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Fish n Chips
Its Friday
Shakil




msg:297539
 3:27 pm on Dec 13, 2002 (gmt 0)

Is it only in the UK, that the traditional lunch is Fish n Chips?

Just curious, and yes, before you ask, we had some.

I prefer "Plaice" to Cod though.

Shak

 

Shakil




msg:297569
 4:57 pm on Dec 13, 2002 (gmt 0)

Ketchup is still the most popular choice for Chips.

However in Denmark, mayonaise was used when I used to get my chips.

anything will do to dip them in , Mayo, Tartare or evn Salad Cream

Shak

jimbeetle




msg:297570
 4:59 pm on Dec 13, 2002 (gmt 0)

Why did I have to read this now especially since I skipped breakfast this morning? Now I've gotta' run out for a traditional New York lunch: two with mustard and kraut from the guy on the corner.

toadhall




msg:297571
 5:05 pm on Dec 13, 2002 (gmt 0)

A fish n' chip story:

In Montana, circa 1976. St. Mary's I think it was. The lodge at Glacier Nat'l Park anyway. Drove down from Waterton, Alberta for the day. Had lunch at the 'lodge'. Ordered fish and chips. Was served two baked breaded fish sticks and a bag of chips (in UK = crisps).

And some wonder why Canadians think themselves distinct form the southeners. There you go.

jpjones




msg:297572
 5:15 pm on Dec 13, 2002 (gmt 0)

anything will do to dip them in , Mayo, Tartare or evn Salad Cream

Gravy over chips and curry over chips is a firm favourite too. Aaah - the days of school dinners. :)

SlyGuy




msg:297573
 5:25 pm on Dec 13, 2002 (gmt 0)

Anybody else around the country like tarter and fries or does the thought of it repulse you?

I need nothing else for lunch, but a plate of fries and a soup bowl of Tartar sauce. I love it, even more so than mayo. No ketchup, I'm so bored of ketchup.

SlyGal always gives me funny looks when we go out for lunch, and I have fish and chips with extra, extra tartar sauce.

Get me an IV drip of tartar sauce, and I'll be a happy, happy man.

- Chad

( I thought I was the only one, DrCool, now I know others are out there :) )

toadhall




msg:297574
 5:46 pm on Dec 13, 2002 (gmt 0)

I like tartar sauce. But I prefer vineagar on the chips and lemon on the fish.

Ketchup I'll take with french fries. The packaged ketchup you get at fast-food outlets up here (especially at the one that begins with M and ends with indigestion) is usually overly sweet so you should take your own or go bare back.

Consider that a travel alert. ;)

Shakil




msg:297575
 6:39 pm on Dec 13, 2002 (gmt 0)

"go bare back."

a whole new meaning to the word :)

Shak

mivox




msg:297576
 8:25 pm on Dec 13, 2002 (gmt 0)

But I prefer vineagar on the chips and lemon on the fish.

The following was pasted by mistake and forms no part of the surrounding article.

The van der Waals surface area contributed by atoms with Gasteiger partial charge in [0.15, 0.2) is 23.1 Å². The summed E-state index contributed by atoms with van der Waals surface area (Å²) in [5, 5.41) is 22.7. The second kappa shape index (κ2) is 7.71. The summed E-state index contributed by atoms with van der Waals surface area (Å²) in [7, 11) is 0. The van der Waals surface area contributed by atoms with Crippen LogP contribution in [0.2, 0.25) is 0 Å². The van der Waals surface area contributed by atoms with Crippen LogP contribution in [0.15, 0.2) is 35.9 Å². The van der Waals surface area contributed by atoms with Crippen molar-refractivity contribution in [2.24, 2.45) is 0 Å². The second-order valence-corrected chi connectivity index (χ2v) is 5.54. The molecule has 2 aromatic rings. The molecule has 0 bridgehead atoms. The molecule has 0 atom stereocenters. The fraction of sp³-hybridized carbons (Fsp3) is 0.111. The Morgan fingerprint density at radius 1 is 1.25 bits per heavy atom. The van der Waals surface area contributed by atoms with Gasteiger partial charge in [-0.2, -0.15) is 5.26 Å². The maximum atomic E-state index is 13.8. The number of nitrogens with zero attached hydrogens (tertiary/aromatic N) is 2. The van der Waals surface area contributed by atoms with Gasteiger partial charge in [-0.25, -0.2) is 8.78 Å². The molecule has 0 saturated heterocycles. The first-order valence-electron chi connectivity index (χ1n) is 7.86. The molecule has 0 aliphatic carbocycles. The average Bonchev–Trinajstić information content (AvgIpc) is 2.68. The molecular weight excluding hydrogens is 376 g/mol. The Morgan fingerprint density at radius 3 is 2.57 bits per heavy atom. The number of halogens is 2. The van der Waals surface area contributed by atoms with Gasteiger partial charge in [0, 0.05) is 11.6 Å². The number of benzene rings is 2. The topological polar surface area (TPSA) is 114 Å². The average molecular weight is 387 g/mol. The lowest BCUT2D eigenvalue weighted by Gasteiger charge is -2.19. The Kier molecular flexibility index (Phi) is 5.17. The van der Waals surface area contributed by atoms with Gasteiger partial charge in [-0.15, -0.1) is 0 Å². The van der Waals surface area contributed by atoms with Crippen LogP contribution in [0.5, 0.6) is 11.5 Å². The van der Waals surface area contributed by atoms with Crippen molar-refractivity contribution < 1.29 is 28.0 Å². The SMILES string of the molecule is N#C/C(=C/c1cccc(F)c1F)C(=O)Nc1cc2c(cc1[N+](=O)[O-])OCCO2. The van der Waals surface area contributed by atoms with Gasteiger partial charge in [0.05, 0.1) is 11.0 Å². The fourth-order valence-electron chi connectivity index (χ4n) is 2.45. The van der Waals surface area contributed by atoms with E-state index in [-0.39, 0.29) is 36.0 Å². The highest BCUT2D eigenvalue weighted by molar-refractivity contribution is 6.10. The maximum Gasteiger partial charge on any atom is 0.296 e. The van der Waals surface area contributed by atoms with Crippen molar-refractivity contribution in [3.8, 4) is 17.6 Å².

Lemon and tartar on the fish. Vinegar and mayo or salad dressing (ranch flavor) on the chips. :)

There was a restaurant down in Eugene, OR that had the best fish and chips... they sliced and fried the potatoes in-house (none of those nasty frozen ones than get delivered to the kitchen in 1-ton bags), and the best battered cod I've ever had.

Of course, my homemade battered halibut is a close second, but I have yet to master the art of frying potatoes without them ending up all soggy. :(

Ivana




msg:297577
 8:35 pm on Dec 13, 2002 (gmt 0)

Well, in Denmark a very traditional lunch is "sild" (I'm sure Shak remembers this) :

A thin slice of rye bread, spread with butter and topped with cold, pickled herring and slices of onion. You wash it down with a shot of "snaps" ( a very strong spirit) and then with a pint of lager.

It's an aquired taste...

Shakil




msg:297578
 8:57 pm on Dec 13, 2002 (gmt 0)

jpjones,

I think the Gravy and Curry is only popular North of Watford (you know that place which has funny accents etc etc)

:)

Shak

bonzibudy




msg:297579
 9:27 pm on Dec 13, 2002 (gmt 0)

last time i ate chips in london, i asked for gravy. The guy looked at me as if i have just asked for a uugoooohz.

How can you have chips without gravy?

tbear




msg:297580
 9:28 pm on Dec 13, 2002 (gmt 0)

>I have yet to master the art of frying potatoes without them ending up all soggy.
Mivox, try frying them twice, second time, after letting them sit a while, to get them crispy, the oil must be hot of course.
Mmmmmm, might just go down to the beach and get myself a cod and chips... LOL
I used to live in Muswell Hill and get my weekly dose from Toffs.

creative craig




msg:297581
 9:31 pm on Dec 13, 2002 (gmt 0)

I lived in Northern Ireland for 4 or 5 months and they love a good chip'n'gravy :)

Macguru




msg:297582
 9:32 pm on Dec 13, 2002 (gmt 0)

tbear is absolutely right about the crispy fries recipe.

I can't tell what we do with fries here in Québec, since tourists actually eat this. ;)

mivox




msg:297583
 9:33 pm on Dec 13, 2002 (gmt 0)

try frying them twice

Hmm... seems like that would make the oil problem worse, but I'll give it a shot. We have about 30lbs of potatoes to use up at the moment, so anything's worth a shot. Now I must get some fish to fry with them!

Can't believe I didn't go for fish & chips while I was in London....